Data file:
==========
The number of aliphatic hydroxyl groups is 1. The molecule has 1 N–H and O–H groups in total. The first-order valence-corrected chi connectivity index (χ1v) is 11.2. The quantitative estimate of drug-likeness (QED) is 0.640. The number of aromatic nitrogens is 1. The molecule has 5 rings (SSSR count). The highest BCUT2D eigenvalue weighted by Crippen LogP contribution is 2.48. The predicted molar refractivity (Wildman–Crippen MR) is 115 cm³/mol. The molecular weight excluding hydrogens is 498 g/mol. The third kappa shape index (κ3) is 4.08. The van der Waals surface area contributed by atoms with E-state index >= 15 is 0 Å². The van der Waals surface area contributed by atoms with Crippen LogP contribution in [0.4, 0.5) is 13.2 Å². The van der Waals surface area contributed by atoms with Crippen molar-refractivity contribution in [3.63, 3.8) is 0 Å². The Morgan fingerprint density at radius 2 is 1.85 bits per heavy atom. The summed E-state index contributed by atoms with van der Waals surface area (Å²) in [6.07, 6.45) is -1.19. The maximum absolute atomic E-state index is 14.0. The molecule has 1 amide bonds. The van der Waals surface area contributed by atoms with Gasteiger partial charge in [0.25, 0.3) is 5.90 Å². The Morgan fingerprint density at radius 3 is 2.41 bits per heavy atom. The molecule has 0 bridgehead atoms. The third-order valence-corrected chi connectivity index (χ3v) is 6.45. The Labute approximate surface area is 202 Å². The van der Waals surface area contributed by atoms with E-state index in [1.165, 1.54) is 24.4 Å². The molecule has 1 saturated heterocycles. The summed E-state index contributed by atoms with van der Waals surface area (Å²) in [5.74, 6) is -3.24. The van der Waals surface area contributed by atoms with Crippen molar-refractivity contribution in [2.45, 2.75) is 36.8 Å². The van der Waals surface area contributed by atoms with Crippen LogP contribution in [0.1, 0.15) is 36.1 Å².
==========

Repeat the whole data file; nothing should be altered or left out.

The number of aliphatic hydroxyl groups is 1. The molecule has 1 N–H and O–H groups in total. The first-order valence-corrected chi connectivity index (χ1v) is 11.2. The quantitative estimate of drug-likeness (QED) is 0.640. The number of aromatic nitrogens is 1. The molecule has 5 rings (SSSR count). The highest BCUT2D eigenvalue weighted by Crippen LogP contribution is 2.48. The predicted molar refractivity (Wildman–Crippen MR) is 115 cm³/mol. The molecular weight excluding hydrogens is 498 g/mol. The third kappa shape index (κ3) is 4.08. The van der Waals surface area contributed by atoms with E-state index >= 15 is 0 Å². The van der Waals surface area contributed by atoms with Crippen LogP contribution in [0.4, 0.5) is 13.2 Å². The van der Waals surface area contributed by atoms with Crippen molar-refractivity contribution in [3.63, 3.8) is 0 Å². The Morgan fingerprint density at radius 2 is 1.85 bits per heavy atom. The summed E-state index contributed by atoms with van der Waals surface area (Å²) in [6.07, 6.45) is -1.19. The maximum absolute atomic E-state index is 14.0. The molecule has 1 amide bonds. The van der Waals surface area contributed by atoms with Gasteiger partial charge in [0.25, 0.3) is 5.90 Å². The Morgan fingerprint density at radius 3 is 2.41 bits per heavy atom. The molecule has 0 bridgehead atoms. The third-order valence-corrected chi connectivity index (χ3v) is 6.45. The Labute approximate surface area is 202 Å². The van der Waals surface area contributed by atoms with E-state index in [1.165, 1.54) is 24.4 Å². The molecule has 1 saturated heterocycles. The summed E-state index contributed by atoms with van der Waals surface area (Å²) in [5.74, 6) is -3.24. The van der Waals surface area contributed by atoms with Crippen molar-refractivity contribution in [2.45, 2.75) is 36.8 Å². The van der Waals surface area contributed by atoms with Crippen LogP contribution in [0.1, 0.15) is 36.1 Å².